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Honoring Our Heroes

Lt. Col George Robert Partridge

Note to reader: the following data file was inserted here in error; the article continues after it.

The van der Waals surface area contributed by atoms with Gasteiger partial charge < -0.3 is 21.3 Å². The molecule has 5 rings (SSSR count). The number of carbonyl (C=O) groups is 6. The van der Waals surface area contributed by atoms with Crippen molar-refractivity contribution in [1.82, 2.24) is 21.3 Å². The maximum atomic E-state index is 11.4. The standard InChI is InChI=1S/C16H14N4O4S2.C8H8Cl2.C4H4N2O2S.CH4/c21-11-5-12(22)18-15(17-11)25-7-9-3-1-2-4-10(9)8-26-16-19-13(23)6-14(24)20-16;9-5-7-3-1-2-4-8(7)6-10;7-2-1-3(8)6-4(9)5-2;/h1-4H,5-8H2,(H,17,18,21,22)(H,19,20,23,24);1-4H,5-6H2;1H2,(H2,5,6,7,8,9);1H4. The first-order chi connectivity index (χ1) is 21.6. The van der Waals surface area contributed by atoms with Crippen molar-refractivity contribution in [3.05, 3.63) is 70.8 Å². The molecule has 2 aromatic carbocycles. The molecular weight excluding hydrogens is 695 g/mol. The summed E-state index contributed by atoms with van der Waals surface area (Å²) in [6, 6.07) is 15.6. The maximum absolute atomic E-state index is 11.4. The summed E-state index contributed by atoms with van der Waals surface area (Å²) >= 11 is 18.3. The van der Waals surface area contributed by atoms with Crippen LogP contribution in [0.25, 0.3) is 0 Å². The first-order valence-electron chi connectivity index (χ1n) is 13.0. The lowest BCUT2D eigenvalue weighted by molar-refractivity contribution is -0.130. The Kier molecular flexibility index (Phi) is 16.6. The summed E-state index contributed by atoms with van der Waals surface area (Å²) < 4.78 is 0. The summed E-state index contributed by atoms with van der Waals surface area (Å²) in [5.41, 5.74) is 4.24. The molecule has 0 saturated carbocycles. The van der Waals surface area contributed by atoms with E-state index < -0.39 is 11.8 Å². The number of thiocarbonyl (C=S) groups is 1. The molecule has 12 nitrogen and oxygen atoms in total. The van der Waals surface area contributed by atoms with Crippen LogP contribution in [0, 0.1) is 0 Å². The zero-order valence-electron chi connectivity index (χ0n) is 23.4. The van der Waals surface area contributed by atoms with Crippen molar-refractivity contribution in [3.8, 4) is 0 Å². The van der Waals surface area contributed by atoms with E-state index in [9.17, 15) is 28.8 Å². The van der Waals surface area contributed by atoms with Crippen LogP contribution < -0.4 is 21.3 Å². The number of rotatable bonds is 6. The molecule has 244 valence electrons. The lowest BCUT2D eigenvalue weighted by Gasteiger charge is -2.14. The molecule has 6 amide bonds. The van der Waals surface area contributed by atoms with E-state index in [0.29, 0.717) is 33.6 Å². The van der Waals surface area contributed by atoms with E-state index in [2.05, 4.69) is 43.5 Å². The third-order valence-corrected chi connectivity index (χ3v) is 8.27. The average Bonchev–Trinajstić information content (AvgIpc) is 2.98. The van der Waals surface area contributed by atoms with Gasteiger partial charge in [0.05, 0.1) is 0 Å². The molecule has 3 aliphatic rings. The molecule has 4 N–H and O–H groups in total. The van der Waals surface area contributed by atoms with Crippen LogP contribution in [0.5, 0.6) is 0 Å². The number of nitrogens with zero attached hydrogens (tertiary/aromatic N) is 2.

Lt. Col George Robert Partridge served 33 years in the U.S. Military including seven months enlisted in the Marine Corps Air Reserve and 32 years in the U.S. Air Force including four years as enlisted and 28 years as an officer. His Military Occupational Specialty Code (MOSC) was fighter pilot racking up more than 5,000 hours flying military aircraft. Lt. Col Partridge served three “temporary” tours for a total of 13 months in Vietnam. The F-100 Super Sabre, the first fighter in the inventory that could break the speed barrier in level flight, the most versatile day fighter in service and a fighter-bomber with nuclear delivery capabilities was his favorite mount in the service. He received the following medals, decorations, citations and badges: Silver Star; Bronze Star; Distinguished Flying Cross; Air Medal and Purple Heart.